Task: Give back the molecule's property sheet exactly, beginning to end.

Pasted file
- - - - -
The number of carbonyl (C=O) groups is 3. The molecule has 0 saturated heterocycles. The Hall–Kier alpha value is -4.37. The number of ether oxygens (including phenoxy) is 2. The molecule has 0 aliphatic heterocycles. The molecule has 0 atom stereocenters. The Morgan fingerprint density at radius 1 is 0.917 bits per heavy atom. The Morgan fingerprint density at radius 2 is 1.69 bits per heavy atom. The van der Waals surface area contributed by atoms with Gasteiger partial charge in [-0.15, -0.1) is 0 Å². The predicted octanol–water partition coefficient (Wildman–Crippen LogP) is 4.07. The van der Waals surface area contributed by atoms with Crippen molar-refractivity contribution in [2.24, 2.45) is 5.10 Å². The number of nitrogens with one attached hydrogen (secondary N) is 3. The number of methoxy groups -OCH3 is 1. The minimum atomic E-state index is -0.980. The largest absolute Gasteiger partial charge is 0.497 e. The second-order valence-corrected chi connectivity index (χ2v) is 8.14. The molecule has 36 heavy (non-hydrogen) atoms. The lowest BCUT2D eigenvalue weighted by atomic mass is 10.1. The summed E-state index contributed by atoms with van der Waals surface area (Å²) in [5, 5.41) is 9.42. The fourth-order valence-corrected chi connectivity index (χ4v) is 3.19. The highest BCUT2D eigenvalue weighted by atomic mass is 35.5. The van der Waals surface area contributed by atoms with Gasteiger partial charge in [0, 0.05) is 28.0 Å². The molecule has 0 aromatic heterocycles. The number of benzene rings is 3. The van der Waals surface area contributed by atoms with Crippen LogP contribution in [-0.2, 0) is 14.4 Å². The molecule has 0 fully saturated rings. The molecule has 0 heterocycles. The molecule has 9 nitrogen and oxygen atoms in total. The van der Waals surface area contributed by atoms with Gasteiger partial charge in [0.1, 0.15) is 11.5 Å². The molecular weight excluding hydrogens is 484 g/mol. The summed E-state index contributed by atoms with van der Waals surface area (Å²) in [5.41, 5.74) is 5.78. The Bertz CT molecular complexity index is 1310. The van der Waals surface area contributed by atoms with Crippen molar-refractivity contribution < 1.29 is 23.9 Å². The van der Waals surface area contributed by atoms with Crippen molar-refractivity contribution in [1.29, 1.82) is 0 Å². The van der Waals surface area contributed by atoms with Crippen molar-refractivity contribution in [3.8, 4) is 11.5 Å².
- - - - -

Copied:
The number of carbonyl (C=O) groups is 3. The molecule has 0 saturated heterocycles. The Hall–Kier alpha value is -4.37. The number of ether oxygens (including phenoxy) is 2. The molecule has 0 aliphatic heterocycles. The molecule has 0 atom stereocenters. The Morgan fingerprint density at radius 1 is 0.917 bits per heavy atom. The Morgan fingerprint density at radius 2 is 1.69 bits per heavy atom. The van der Waals surface area contributed by atoms with Gasteiger partial charge in [-0.15, -0.1) is 0 Å². The predicted octanol–water partition coefficient (Wildman–Crippen LogP) is 4.07. The van der Waals surface area contributed by atoms with Crippen molar-refractivity contribution in [2.24, 2.45) is 5.10 Å². The number of nitrogens with one attached hydrogen (secondary N) is 3. The number of methoxy groups -OCH3 is 1. The minimum atomic E-state index is -0.980. The largest absolute Gasteiger partial charge is 0.497 e. The second-order valence-corrected chi connectivity index (χ2v) is 8.14. The molecule has 36 heavy (non-hydrogen) atoms. The lowest BCUT2D eigenvalue weighted by atomic mass is 10.1. The summed E-state index contributed by atoms with van der Waals surface area (Å²) in [5, 5.41) is 9.42. The fourth-order valence-corrected chi connectivity index (χ4v) is 3.19. The highest BCUT2D eigenvalue weighted by atomic mass is 35.5. The van der Waals surface area contributed by atoms with Gasteiger partial charge in [0, 0.05) is 28.0 Å². The molecule has 0 aromatic heterocycles. The number of benzene rings is 3. The van der Waals surface area contributed by atoms with Crippen LogP contribution in [-0.2, 0) is 14.4 Å². The molecule has 0 fully saturated rings. The molecule has 0 heterocycles. The molecule has 9 nitrogen and oxygen atoms in total. The van der Waals surface area contributed by atoms with Gasteiger partial charge in [0.1, 0.15) is 11.5 Å². The molecular weight excluding hydrogens is 484 g/mol. The summed E-state index contributed by atoms with van der Waals surface area (Å²) in [5.41, 5.74) is 5.78. The Bertz CT molecular complexity index is 1310. The van der Waals surface area contributed by atoms with Crippen molar-refractivity contribution < 1.29 is 23.9 Å². The van der Waals surface area contributed by atoms with Crippen molar-refractivity contribution in [1.29, 1.82) is 0 Å². The van der Waals surface area contributed by atoms with Crippen molar-refractivity contribution in [3.8, 4) is 11.5 Å².